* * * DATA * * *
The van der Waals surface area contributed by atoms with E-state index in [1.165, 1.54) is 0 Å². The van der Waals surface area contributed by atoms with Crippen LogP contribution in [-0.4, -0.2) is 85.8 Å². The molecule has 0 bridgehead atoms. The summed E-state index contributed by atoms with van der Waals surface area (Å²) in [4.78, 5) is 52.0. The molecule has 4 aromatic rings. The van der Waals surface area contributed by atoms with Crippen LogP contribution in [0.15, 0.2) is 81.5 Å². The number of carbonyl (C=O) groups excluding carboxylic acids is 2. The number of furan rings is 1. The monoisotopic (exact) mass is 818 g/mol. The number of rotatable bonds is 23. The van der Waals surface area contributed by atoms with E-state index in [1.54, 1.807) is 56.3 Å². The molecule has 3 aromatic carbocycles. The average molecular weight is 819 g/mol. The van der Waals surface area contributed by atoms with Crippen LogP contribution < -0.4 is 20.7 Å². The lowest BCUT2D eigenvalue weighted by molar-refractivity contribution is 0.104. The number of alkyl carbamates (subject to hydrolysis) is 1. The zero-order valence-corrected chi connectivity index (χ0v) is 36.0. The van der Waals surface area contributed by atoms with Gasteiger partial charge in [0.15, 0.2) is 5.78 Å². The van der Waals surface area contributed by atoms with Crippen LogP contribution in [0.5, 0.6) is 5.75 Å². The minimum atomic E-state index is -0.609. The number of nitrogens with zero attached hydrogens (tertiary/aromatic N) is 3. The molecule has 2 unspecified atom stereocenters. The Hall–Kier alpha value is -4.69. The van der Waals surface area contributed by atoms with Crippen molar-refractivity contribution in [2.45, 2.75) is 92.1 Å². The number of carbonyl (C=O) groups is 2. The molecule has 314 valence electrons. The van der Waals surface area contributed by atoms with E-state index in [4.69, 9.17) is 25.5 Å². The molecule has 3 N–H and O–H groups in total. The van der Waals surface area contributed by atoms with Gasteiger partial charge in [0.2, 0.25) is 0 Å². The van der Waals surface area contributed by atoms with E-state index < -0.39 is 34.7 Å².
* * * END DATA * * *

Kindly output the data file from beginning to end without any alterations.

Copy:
The van der Waals surface area contributed by atoms with E-state index in [1.165, 1.54) is 0 Å². The van der Waals surface area contributed by atoms with Crippen LogP contribution in [-0.4, -0.2) is 85.8 Å². The molecule has 0 bridgehead atoms. The summed E-state index contributed by atoms with van der Waals surface area (Å²) in [4.78, 5) is 52.0. The molecule has 4 aromatic rings. The van der Waals surface area contributed by atoms with Crippen LogP contribution in [0.15, 0.2) is 81.5 Å². The number of carbonyl (C=O) groups excluding carboxylic acids is 2. The number of furan rings is 1. The monoisotopic (exact) mass is 818 g/mol. The number of rotatable bonds is 23. The van der Waals surface area contributed by atoms with E-state index in [1.54, 1.807) is 56.3 Å². The molecule has 3 aromatic carbocycles. The average molecular weight is 819 g/mol. The van der Waals surface area contributed by atoms with Crippen LogP contribution < -0.4 is 20.7 Å². The lowest BCUT2D eigenvalue weighted by molar-refractivity contribution is 0.104. The number of alkyl carbamates (subject to hydrolysis) is 1. The zero-order valence-corrected chi connectivity index (χ0v) is 36.0. The van der Waals surface area contributed by atoms with Gasteiger partial charge in [0.15, 0.2) is 5.78 Å². The van der Waals surface area contributed by atoms with Crippen LogP contribution in [0.5, 0.6) is 5.75 Å². The minimum atomic E-state index is -0.609. The number of nitrogens with zero attached hydrogens (tertiary/aromatic N) is 3. The molecule has 2 unspecified atom stereocenters. The Hall–Kier alpha value is -4.69. The van der Waals surface area contributed by atoms with Crippen molar-refractivity contribution in [2.45, 2.75) is 92.1 Å². The number of carbonyl (C=O) groups is 2. The molecule has 314 valence electrons. The van der Waals surface area contributed by atoms with E-state index in [4.69, 9.17) is 25.5 Å². The molecule has 3 N–H and O–H groups in total. The van der Waals surface area contributed by atoms with Gasteiger partial charge in [0.2, 0.25) is 0 Å². The van der Waals surface area contributed by atoms with E-state index < -0.39 is 34.7 Å².